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Bridget Jones - Contemporary Cultural Icon?

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Introduction

Amy Nickell Bridget Jones - Contemporary Cultural Icon? 'Charlottes weight battle', "Stars say 'Stuff The Diet!'", 'Lindsay's Weight Plunges'. Those are the three headlines from 3 consecutive issues of Heat magazine. As I flick through the most recent I am met by yet more headlines. I am greeted in the first two pages with images of a rather ordinary looking Brad Pitt and headlines claiming how the 'worlds sexiest man has gone from hunky to haggard'. As I delve into the heart of the magazine - I come across photos taken of Charlotte Church from a recent holiday in which she is wearing a bikini. The magazine praises her for not caring and putting comfort first. This is the same magazine which in an issue from the month prior had run a front page hitting story concerning' Charlottes Weight Battle' and the constant 'fight to keep her contours under control. Surely this would pressure any woman to think twice about their eating habits? The influence of the media on women's perceptions of idealism and beauty cannot be refuted. We as a society are constantly bombarded with images and messages that to be happy and successful we must be thin. ...read more.

Middle

Here was a character who had faults, showed her flaws and was vulnerable. She was believable, a real woman. She epitomised the change that was happening at the time. The change from the 'Margaret Thatcher' 1980's. Women were pressured to be concrete successful females with strong opinions and views. By the 90's women were tired and Bridget came along as a breath of fresh air and relief to women. They gained confidence and realised their was no need to pretend. Helen Fielding realised this and was reported as saying 'So many women nowadays have ideas in there subconscious that they are meant to be perfect, thin. Look as though they've been airbrushed - so it's kind of comforting to see Bridget - a disaster - but still likeable!' Everyone could find something in Bridget that they had in themselves. She was a reflection of the 'real woman'. Women could identify in Bridget's lack of perfection - she took the pressure off and proved that imperfect was acceptable, and in fact - often society prefers average. Bridget isn't a threat - most fictional characters often have extraordinary qualitities. ...read more.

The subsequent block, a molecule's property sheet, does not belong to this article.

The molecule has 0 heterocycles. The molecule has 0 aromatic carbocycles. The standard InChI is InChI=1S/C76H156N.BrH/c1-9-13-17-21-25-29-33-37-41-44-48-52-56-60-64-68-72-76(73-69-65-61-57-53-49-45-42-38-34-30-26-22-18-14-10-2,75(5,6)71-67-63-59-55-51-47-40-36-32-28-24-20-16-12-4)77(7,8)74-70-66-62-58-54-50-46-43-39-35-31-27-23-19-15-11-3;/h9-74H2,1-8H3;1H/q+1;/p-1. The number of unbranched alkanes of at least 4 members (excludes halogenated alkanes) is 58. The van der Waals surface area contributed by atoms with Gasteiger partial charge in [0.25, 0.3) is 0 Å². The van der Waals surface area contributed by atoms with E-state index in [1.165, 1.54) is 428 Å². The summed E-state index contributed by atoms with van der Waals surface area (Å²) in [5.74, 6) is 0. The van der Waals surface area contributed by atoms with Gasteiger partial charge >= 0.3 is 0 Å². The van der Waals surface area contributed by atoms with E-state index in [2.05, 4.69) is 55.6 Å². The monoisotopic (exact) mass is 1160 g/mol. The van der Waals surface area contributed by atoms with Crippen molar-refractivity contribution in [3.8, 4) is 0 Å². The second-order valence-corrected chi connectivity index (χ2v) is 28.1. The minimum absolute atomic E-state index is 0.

Conclusion

Surely such extremes are ridiculous considering how much she 'loved her new figure'. By going to such extremes Zellweger was criticizing what her character stood for and in effect demolishing any respect she once had for the character. The extremes of her weight loss also put a match to rumours of eating disorders and crash dieting. This sent out the message once again that 'fat was bad'. So does this prove society is truly weight obsessed? In a culture where a reported 81% of 10year olds fear being overweight. A world where fad diets fill the pages of the endless array of brainless 'celebrity' magazines, in a society where Dr Atkins is not only a household name but for many, a lifestyle -is it really a surprise that 3/4 of women believe they are over weight when in reality only 1/4 are? If the media continues to hamper upon our societies quest for the body ideal then I see a bleak future. Eating is becoming more of a guilt trip than a practicality or one of lifes pleasures. We need a true Bridget Jones role model to fill the pages of our magazines - a reachable target - realism. Realism over idealism. ...read more.

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